Name of treatment

Cognitive Behavioural Therapy (CBT)

Type of treatment

Counselling/talking therapy

Claims for treatment

CBT makes use of a series of techniques such as relaxation, imagery modification, discussion of evidence for and against the beliefs to change the patient’s pattern of behavior and/or thinking.

How treatment is delivered

Individual or group sessions, usually once a week for a period of 8-24 weeks. Treatment may also be delivered online.

Potential negative consequences

Few adverse effects were reported in CBT clinical trials with tinnitus patients.[1] Cost (if accessed privately).

Evidence offered:

Papers available

>1000. 28 included in Cochrane review.[1]

Conclusions drawn

CBT may be effective in reducing the impact of tinnitus on quality of life of tinnitus patients.

Service providers should feel confident that CBT for tinnitus is beneficial at least in the short term.[1][2]

CBT for tinnitus appears to have some benefit for people who also experience depression.[1]

CBT for tinnitus delivered in person and delivered online appear similarly effective.[1]

NICE guidelines recommend that CBT therapies are offered to people with tinnitus if it is still having an impact on their emotional and social wellbeing or day-to-day activities despite having received tinnitus support.[3]

A European guideline also strongly supports the use of CBT for tinnitus.[4]

Quality of evidence[5]


Does the BTA recommend this treatment?


BTA opinion on this treatment:

CBT has been shown to be one of the most beneficial treatments available to increase quality of life in people with tinnitus.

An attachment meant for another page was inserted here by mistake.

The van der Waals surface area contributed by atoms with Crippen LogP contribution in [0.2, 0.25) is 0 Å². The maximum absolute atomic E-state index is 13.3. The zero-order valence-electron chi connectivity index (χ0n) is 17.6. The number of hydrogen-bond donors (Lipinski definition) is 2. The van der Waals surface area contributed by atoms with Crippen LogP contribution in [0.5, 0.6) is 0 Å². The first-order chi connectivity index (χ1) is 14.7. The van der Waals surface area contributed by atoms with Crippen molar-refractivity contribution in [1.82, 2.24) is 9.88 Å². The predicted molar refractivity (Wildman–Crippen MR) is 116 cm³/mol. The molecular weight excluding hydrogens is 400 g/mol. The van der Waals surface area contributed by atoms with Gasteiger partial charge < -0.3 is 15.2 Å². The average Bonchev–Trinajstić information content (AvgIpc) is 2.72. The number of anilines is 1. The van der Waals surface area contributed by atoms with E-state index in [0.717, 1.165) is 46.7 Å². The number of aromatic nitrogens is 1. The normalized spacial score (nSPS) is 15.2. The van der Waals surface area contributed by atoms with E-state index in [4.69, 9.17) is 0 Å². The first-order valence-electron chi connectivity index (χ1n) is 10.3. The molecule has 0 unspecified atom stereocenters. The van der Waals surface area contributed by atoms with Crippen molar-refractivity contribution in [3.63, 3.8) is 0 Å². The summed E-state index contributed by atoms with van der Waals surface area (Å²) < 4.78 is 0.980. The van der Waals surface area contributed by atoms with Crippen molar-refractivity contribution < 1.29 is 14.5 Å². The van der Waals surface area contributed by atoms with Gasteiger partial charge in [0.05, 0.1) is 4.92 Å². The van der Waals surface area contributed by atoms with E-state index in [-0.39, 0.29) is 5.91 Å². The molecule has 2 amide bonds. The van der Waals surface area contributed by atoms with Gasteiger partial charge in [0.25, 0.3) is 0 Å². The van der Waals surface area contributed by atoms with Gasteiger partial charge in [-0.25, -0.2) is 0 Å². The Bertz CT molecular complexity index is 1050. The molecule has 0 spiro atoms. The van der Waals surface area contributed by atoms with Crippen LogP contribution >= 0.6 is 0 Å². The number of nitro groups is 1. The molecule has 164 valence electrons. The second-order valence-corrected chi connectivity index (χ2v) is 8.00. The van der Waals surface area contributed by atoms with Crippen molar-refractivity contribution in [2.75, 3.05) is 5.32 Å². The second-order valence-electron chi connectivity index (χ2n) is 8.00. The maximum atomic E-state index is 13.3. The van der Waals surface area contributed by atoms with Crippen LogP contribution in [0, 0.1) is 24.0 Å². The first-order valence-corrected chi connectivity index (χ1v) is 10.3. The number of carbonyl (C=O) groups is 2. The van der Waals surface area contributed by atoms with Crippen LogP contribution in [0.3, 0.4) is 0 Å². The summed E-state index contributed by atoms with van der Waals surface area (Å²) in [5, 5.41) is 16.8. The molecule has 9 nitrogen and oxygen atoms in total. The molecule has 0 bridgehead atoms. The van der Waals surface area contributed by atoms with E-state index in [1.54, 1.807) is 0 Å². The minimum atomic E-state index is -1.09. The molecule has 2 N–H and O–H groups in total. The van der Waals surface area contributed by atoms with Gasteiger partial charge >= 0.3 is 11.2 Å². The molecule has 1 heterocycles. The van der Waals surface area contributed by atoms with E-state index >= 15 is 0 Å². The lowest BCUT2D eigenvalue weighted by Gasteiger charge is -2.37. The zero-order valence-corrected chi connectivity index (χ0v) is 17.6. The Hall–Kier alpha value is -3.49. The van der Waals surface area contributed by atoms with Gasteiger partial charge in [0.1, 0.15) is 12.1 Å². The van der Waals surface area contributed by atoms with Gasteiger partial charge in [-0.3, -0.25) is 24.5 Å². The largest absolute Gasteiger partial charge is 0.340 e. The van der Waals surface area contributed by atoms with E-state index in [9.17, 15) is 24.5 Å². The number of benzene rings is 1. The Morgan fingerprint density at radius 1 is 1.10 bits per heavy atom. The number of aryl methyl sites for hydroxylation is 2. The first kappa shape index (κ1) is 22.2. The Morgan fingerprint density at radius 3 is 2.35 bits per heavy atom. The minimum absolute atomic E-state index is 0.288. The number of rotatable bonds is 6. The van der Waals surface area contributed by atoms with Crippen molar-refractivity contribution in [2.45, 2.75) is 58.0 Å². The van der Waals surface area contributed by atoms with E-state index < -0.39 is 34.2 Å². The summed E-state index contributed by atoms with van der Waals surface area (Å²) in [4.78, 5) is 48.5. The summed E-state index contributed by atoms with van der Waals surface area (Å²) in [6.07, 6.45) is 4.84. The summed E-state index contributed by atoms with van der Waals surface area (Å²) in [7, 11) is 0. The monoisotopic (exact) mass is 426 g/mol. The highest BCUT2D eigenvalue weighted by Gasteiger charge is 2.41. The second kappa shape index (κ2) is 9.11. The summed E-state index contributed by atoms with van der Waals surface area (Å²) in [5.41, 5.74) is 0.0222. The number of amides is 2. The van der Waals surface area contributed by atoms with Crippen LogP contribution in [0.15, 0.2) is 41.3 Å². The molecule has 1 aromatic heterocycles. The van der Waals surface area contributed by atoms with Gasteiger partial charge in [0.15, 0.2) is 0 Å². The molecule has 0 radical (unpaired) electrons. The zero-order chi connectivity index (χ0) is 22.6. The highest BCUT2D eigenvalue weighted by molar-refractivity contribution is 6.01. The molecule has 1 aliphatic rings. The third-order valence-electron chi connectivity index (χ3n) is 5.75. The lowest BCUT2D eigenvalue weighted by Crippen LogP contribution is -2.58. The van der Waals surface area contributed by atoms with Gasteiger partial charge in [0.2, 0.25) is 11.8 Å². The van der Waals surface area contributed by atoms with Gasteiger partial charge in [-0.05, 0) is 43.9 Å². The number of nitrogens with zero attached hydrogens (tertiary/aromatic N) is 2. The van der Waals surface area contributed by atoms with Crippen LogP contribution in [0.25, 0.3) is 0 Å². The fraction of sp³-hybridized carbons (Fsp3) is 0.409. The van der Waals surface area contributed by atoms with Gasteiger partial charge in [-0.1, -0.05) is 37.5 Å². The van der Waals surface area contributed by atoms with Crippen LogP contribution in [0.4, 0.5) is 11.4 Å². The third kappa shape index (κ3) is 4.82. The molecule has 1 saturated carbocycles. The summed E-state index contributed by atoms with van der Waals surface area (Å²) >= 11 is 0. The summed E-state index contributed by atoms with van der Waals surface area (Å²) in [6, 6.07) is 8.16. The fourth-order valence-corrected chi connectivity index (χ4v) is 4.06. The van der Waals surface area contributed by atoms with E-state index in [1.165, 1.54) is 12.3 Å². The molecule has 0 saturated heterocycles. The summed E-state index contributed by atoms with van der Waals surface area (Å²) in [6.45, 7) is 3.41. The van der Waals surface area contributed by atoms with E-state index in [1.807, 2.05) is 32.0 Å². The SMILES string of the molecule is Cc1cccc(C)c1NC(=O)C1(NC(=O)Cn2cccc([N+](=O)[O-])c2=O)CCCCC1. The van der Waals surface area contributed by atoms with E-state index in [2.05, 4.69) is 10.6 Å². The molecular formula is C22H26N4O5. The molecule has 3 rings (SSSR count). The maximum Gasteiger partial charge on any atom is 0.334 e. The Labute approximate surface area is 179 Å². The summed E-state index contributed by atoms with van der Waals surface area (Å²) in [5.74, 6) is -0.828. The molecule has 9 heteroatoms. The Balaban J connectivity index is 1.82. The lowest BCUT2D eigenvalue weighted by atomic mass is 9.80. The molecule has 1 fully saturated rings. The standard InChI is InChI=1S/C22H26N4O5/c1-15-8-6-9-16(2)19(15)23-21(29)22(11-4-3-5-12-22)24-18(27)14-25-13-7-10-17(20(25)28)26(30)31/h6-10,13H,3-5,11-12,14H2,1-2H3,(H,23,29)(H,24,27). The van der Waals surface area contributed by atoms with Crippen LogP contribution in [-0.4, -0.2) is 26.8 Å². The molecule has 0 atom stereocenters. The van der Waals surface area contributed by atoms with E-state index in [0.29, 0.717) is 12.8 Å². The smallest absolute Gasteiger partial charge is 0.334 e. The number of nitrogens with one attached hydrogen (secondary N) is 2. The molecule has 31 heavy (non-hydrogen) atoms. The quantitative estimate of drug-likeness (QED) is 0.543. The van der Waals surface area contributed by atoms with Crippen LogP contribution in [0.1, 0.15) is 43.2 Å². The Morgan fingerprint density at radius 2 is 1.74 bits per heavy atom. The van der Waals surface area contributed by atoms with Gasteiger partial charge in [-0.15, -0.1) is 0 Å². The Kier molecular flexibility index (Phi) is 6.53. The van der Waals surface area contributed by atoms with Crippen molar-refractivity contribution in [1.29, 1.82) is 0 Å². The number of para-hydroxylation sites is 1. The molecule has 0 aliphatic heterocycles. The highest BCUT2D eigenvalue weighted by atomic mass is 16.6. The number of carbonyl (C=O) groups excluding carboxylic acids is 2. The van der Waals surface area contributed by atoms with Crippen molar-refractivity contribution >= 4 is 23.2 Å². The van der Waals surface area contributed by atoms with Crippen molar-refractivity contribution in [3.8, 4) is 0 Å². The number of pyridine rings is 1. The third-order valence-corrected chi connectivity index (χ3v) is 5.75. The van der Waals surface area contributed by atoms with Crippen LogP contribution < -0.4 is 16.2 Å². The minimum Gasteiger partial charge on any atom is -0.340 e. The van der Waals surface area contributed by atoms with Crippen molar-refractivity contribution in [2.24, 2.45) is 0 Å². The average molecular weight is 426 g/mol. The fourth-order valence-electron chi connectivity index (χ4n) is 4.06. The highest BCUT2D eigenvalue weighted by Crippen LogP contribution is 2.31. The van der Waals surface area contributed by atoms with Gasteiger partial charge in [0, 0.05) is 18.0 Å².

Would the BTA support further studies into this treatment?

Yes if study innovative and high quality.

Verdict: Safety - is this treatment harmful?

   Regarded as safe 

Verdict: Efficacy - does this treatment work?

   Evidence that it is effective


More studies are necessary to investigate the long-term effects of CBT on tinnitus as there is a lack of six- and 12-month follow-up data in most studies.

For further information

The BTA Tinnitus Support Team can answer your questions on any tinnitus related topics:

Telephone: 0800 018 0527
Web chat: - click on the icon
Email: [email protected]
Text/SMS: 07537 416841

We also offer a free tinnitus e-learning programme, Take on Tinnitus.

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This information is in PDF format.

tinnitus and cognitive behavioural therapy 


We welcome feedback on all our information. You can pass your comments to our Communications Team:

Telephone: 0114 250 9933
Email: [email protected]
or by writing to us at the address below.


[1] Fuller T, Cima R, Langguth B, Mazurek B, Vlaeyen JWS, Hoare DJ. Cognitive behavioural therapy for tinnitus. Cochrane Database of Systematic Reviews 2020, Issue 1. Art. No.: CD012614. DOI: 10.1002/14651858.CD012614.pub2. Accessed 11 May 2022.

[2] Landry EC, Sandoval XCR, Simeone CN, Tidball G, Lea J, Westerberg BD. Systematic Review and Network Meta-analysis of Cognitive and/or Behavioral Therapies (CBT) for Tinnitus. Otology and Neurotology. 2020 Feb;41(2):153-166. doi: 10.1097/MAO.0000000000002472. PMID: 31743297.

[3] National Guideline Centre (UK). Tinnitus: assessment and management: London: National Institute for Health and Care Excellence (UK); 2020 Mar.

[4] Cima, R.F.F., Mazurek, B., Haider, H. et al. A multidisciplinary European guideline for tinnitus: diagnostics, assessment, and treatment. HNO 67, 10–42 (2019).

[5] A = Systematic review/meta analysis. B = Randomised control studies. C = Cohort studies. D = Case control studies. E = case studies/reports. +/- to be used to indicate quality within bands

Author: Nic Wray

Version 2.0

Updated: 11 May 2022

To be reviewed: May 2025

Photo by Charles 🇵🇭 on Unsplash